When make needs to pass a command line to a subshell, it uses /bin/sh . You can change the shell by setting the make variable SHELL . Think carefully before doing this. Usually, the purpose of using make is to provide a tool for a community of developers to build a system from its source components . It is quite easy to create a makefile that fails in this goal by using tools that are not available or assumptions that are not true for other developers in the community. It is considered very bad form to use any shell other than /bin/sh in any widely distributed application (one distributed via anonymous ftp or open cvs). We'll discuss portability in more detail in Chapter 7.
There is another context for using make , however. Often, in closed development environments, the developers are working on a limited set of machines and operating systems with an approved group of developers. In fact, this is the environment I've most often found myself in. In this situation, it can make perfect sense to customize the environment make is expected to run under. Developers are instructed in how to set up their environment to work properly with the build and life goes on.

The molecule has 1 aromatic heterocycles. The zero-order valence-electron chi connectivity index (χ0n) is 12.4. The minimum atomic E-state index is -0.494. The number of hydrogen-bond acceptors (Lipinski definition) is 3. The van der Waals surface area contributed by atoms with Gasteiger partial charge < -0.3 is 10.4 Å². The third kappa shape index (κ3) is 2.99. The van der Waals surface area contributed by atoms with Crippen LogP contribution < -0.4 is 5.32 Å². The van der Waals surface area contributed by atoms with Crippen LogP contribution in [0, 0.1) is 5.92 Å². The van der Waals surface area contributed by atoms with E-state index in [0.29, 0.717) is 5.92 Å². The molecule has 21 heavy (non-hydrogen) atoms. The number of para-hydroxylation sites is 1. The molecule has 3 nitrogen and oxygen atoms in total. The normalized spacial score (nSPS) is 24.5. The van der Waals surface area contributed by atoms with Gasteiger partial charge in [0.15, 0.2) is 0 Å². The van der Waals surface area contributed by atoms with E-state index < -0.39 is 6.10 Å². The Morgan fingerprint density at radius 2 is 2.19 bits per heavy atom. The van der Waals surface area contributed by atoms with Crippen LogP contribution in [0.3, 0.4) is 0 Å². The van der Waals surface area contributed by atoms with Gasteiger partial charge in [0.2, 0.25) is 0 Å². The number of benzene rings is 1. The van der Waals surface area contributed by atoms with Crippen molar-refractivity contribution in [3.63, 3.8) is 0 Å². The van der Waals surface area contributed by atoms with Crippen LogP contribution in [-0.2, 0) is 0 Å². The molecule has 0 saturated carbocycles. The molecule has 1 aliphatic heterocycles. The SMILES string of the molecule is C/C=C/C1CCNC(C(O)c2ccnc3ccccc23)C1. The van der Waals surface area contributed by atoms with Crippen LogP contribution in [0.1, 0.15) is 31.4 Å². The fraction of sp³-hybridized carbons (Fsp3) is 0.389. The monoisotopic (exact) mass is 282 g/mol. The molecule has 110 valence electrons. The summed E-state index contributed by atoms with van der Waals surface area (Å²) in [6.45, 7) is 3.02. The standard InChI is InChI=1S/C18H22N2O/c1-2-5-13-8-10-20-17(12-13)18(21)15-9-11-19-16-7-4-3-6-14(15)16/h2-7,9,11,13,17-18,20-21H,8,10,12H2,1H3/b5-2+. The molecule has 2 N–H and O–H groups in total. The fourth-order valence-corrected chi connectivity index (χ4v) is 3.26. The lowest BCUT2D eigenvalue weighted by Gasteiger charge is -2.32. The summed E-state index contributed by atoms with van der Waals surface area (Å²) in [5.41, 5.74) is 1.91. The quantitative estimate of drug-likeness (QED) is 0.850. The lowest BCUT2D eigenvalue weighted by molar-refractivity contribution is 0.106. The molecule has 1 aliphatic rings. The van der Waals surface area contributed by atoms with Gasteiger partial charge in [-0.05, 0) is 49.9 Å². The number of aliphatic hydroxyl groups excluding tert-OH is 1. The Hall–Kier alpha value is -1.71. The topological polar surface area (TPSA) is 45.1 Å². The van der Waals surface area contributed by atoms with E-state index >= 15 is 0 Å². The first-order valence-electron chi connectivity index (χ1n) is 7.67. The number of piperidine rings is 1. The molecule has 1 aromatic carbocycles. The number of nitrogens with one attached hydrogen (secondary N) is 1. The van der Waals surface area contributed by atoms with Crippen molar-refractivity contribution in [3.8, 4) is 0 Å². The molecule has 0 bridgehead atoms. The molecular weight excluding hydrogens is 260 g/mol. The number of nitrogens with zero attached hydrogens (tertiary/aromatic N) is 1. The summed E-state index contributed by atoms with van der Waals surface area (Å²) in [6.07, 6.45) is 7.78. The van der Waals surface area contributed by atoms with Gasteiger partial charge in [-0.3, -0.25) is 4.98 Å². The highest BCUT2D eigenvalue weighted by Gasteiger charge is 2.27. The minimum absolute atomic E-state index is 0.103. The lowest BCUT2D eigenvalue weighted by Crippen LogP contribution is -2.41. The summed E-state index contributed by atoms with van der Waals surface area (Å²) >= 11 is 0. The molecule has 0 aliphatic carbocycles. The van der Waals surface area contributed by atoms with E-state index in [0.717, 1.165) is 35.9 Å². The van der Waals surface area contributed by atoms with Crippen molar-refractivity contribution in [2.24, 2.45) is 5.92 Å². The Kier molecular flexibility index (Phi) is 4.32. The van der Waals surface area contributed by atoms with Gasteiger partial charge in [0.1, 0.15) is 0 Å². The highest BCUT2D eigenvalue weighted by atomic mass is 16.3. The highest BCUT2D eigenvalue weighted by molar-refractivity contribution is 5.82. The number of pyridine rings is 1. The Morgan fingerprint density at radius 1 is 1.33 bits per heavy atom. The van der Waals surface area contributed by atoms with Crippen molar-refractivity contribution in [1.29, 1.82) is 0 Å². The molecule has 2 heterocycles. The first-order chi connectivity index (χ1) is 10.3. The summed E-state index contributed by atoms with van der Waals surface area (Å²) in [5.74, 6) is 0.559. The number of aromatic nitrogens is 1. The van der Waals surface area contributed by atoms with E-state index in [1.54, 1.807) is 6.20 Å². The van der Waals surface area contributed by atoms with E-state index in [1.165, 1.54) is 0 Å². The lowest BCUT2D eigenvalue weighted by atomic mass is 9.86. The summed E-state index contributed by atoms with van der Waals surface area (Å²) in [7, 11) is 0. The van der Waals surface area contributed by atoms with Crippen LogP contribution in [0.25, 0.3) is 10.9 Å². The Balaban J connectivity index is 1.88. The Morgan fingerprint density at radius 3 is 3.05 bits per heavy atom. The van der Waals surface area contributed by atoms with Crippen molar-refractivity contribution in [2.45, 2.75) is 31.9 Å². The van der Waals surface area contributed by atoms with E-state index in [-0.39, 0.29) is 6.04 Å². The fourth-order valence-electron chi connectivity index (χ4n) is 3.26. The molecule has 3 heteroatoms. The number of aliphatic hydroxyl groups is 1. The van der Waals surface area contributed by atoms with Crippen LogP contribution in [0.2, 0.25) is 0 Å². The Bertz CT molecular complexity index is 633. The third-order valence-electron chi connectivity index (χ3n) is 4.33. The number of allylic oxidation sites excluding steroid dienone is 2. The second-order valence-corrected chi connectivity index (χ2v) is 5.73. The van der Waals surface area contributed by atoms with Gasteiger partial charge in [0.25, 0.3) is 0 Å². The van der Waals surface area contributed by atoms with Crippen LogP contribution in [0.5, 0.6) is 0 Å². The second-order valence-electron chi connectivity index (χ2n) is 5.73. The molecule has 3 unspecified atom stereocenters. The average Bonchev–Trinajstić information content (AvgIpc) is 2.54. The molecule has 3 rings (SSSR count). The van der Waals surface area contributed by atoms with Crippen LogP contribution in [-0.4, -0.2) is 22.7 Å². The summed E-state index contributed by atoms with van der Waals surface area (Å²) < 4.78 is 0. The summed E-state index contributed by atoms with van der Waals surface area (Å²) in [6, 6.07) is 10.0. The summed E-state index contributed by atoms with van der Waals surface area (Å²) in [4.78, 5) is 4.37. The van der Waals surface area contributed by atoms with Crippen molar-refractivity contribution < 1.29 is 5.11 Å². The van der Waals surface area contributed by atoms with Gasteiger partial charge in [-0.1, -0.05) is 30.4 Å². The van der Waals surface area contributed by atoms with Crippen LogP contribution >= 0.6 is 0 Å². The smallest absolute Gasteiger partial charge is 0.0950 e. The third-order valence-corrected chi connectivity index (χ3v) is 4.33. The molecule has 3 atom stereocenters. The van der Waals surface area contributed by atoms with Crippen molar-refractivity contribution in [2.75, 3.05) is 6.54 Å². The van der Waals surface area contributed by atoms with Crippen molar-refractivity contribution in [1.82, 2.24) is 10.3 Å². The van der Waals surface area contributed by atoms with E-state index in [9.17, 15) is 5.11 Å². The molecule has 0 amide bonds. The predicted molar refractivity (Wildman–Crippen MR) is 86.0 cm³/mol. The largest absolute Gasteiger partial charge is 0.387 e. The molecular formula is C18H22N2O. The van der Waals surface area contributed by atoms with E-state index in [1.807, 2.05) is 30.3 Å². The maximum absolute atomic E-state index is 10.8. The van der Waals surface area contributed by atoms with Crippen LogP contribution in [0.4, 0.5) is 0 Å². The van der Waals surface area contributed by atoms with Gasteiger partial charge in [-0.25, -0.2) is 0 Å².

In environments such as this, I prefer to make some portability sacrifices "up front." I believe this can make the entire development process go much more smoothly. One such sacrifice is to explicitly set the SHELL variable to /usr/bin/bash . The bash shell is a portable, POSIX-compliant shell (and, therefore, a superset of sh ) and is the standard shell on GNU/Linux. Many portability problems in makefile s are due to using nonportable constructs in command scripts. This can be solved by explicitly using one standard shell rather than writing to the portable subset of sh . Paul Smith, the maintainer of GNU make , has a web page "Paul's Rules of Makefiles" (http://make.paulandlesley.org/rules.html) on which he states, "Don't hassle with writing portable makefiles, use a portable make instead!" I would also say, "Where possible, don't hassle with writing portable command scripts, use a portable shell (bash) instead." The bash shell runs on most operating systems including virtually all variants of Unix, Windows, BeOS, Amiga, and OS/2.
For the remainder of this book, I will note when a command script uses bash-specific features.